Each fall our garden is filled with colour, from dahlias to heathers and sedums. In August I was checking out which seeds I could plant in the kitchen garden. I had harvested the onions and had a bed waiting to be used. I noticed that not only could I plant fall vegetables but it was time to plant Cosmos for fall blooms. Cosmos are one of the easiest plants to grow from seed and especially useful for new gardeners. Cosmos bipinnatus is a lovely annual suited for a cottage garden style.
Lets take a look at when and how to plant cosmos. Cosmos can be direct sown in the spring when the soil has warmed and then again in August. Just as the first crop is fading you will have new seedlings coming along to fill in the gaps.
It didn’t take me long to find some Cosmos seeds at the local garden shop. Most gardeners are familiar with this annual flower with its single petalled flowers in shades of pink, yellow and white. Not to sound uppity but why not grow a Cosmos with a bit more style? Check out the Cosmos ‘Double Click’ above with its pretty dark pink flowers. I found a seed package of mixed colours of the ‘Double Click’ Cosmos at my local seed shop.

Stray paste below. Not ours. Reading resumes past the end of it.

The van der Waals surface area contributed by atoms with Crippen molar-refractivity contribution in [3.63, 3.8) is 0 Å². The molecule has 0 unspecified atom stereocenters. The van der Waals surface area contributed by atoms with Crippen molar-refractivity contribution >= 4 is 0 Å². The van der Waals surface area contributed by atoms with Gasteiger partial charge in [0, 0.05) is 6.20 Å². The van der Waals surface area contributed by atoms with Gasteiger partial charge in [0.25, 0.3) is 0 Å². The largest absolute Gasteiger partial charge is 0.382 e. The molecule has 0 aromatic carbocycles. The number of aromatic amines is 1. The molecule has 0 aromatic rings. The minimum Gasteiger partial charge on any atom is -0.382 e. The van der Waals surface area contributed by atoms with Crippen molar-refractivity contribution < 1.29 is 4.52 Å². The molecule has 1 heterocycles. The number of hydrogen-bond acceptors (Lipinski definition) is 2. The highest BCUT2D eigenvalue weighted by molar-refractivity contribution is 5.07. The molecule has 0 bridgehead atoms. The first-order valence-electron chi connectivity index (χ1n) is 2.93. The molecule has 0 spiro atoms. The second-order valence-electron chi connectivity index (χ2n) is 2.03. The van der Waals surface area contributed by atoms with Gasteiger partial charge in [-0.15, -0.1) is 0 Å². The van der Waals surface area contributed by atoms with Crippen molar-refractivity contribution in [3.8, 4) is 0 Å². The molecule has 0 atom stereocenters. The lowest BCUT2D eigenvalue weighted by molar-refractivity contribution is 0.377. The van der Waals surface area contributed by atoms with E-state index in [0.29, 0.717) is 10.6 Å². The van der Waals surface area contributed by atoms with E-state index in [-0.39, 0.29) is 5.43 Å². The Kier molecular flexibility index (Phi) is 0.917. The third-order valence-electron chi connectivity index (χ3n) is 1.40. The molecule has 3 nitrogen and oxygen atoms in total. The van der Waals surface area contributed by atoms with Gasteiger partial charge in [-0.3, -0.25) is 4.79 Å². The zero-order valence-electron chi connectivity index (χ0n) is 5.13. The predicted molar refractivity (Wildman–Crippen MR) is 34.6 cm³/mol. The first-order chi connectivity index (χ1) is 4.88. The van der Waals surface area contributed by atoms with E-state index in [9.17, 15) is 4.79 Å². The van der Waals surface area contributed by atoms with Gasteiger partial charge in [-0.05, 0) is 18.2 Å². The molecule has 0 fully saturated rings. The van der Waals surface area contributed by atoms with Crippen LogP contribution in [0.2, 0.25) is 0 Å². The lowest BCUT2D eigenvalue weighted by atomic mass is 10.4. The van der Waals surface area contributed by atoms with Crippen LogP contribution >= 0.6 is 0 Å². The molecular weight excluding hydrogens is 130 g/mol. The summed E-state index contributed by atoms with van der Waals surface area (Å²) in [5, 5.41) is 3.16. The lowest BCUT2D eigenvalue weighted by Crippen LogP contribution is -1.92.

Here is the ‘Double Click’ Cosmos in a lighter shade of pink. The plants grow to about 3′ high but require little support. If you find your plants need some support, use some twigs or bamboo supports to prop them up. I planted them in rows in a raised bed and they are still producing beautiful blooms.
My favourite of the ‘Double Click’ mix has to be the white one with its extra double flowers in a pure white. I will have to grow these in the spring for bouquets. Its stunning!
Each flower is a bit different with this one having a small collarette of petals in the center. Its got more of carefree look compared to the white flower.
Cosmos like a well-drained soil and at least six hours of sun. This is Cosmos ‘Rose Bon Bon’ which I grew for the summer garden. It was started by winter sowing the seeds in milk jugs back in February. What I love about Cosmos is they are drought tolerant. If left to go to seed, you may be lucky enough to have them return next season. I always collect seeds from my Cosmos and this one is no exception. How could I not plant them again next year?